Some final stray thoughts: Maggie Gyllenhaal is the number-one reason to watch The Deuce and a past winner for Best Actress in a Miniseries or Television Film, but it’s going to be tough to beat Elisabeth Moss’ already-Emmy-winning performance in The Handmaid’s Tale. Kyle MacLachlan played the hell out of three roles in Twin Peaks: The Return, and there are a million GIFs out there to express my approval of his nomination. And I’d be happy to see wins for any of the best actress nominees for comedy, whose ranks could only be improved if they also included the impish glee of Kristen Bell’s reforming Good Place sinner.

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A.A. Dowd

It’s helpful to remember that the Hollywood Foreign Press Association is basically just 90 random journalists and photographers who like to throw a big, starfucking celebrity gala every year, and that their selections are neither especially taste-making nor a very reliable predictor of what will or won’t get nominated later by the Guilds or the Academy. Still, the Globes’ early placement on the award-season calendar does bestow a certain high profile on the HFPA’s selections—and this year, the group’s list of selections did include some major omissions.

The most notable snub is probably Greta Gerwig for Best Director. Though her excellent, widely acclaimed coming-of-age comedy Lady Bird scored four nominations, including one for Best Motion Picture, Musical Or Comedy and another for Gerwig’s script, the writer-director couldn’t crack HFPA’s exclusively white-male lineup of filmmakers. Neither could Jordan Peele, for that matter, whose Get Out joined Lady Bird in the Musical Or Comedy shortlist—a genre cheat in the vein of The Martian’s much-mocked relegation to the same category a couple years ago. One could argue that as, ahem, “comedies,” Lady Bird and Get Out were always going to have an uphill battle for a Director nomination. But the absence of both in favor of Ridley Scott, whose hastily reshot (and largely unseen) All The Money In The World scored an unexpected three nominations, is glaring.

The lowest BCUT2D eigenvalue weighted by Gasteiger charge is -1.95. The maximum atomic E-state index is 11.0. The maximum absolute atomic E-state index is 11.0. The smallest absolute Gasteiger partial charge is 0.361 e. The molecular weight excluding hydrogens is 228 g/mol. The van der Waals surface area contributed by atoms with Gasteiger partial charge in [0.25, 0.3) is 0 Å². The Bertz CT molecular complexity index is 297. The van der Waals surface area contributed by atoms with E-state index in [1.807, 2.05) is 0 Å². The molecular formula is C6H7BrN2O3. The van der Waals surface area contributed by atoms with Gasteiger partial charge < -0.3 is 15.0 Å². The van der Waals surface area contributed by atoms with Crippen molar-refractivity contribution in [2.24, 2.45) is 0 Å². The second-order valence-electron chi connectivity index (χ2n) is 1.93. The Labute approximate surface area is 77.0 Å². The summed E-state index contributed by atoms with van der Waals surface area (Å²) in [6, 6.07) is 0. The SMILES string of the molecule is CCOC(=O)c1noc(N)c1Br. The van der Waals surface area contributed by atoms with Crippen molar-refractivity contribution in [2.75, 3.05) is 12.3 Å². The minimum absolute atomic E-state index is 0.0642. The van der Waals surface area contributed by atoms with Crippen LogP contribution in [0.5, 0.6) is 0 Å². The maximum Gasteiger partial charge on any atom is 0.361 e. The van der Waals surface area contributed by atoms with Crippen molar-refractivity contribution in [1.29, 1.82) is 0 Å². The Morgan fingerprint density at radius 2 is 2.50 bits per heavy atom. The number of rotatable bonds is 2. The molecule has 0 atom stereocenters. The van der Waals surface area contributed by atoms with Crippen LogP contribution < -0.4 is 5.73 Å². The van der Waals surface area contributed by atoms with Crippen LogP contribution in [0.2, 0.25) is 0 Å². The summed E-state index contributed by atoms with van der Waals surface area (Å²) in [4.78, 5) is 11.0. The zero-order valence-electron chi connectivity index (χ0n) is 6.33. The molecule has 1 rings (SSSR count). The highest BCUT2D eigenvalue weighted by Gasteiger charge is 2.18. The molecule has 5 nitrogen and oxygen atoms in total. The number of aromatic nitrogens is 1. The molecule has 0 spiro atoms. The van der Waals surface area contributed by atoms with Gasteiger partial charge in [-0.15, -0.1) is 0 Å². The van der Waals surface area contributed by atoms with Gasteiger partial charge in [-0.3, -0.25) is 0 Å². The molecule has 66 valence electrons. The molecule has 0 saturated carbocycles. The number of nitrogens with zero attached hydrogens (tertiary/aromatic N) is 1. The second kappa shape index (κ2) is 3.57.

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Also conspicuously absent was The Big Sick, the autobiographical comedy written by Kumail Nanjiani and Emily V. Gordon. The film’s warm, crowd-pleasing mix of humor and pathos would seem to make a platonic ideal for Musical Or Comedy, and Nanjiani would have made more sense in the corresponding acting category than Steve Carell’s less-than-beloved work in Battle Of The Sexes, which isn’t really a comedy either. Meanwhile, one of the A.V. Club’s favorite movies of the year, The Florida Project, got left out of the Best Motion Picture, Drama category—though that was an admittedly tight field of critical darlings—and James Ivory’s adaptation of the André Aciman novel Call Me By Your Name got edged out of Best Screenplay by master of the walk and talk, Aaron Sorkin.

There were, of course, plenty of other great movies the Globes largely ignored, from Paul Thomas Anderson’s Phantom Thread, which scored only two nominations (including an obvious one for Daniel Day-Lewis), to the inexplicably forgotten Lost City Of Z, which is the kind of old-fashioned epic that awards groups used to go nuts for. And the HFPA’s habit of nominating the biggest stars regardless of the role (I’m looking at you, Johnny Depp in The Tourist) reached its limits with Jennifer Lawrence’s bold, intense, quaking performance in Mother!, whose reputation as an audience-reviled box-office bomb apparently outweighed the temptation to get Lawrence to the show. It would have been one blatantly celebrity-courting decision we could have gotten behind.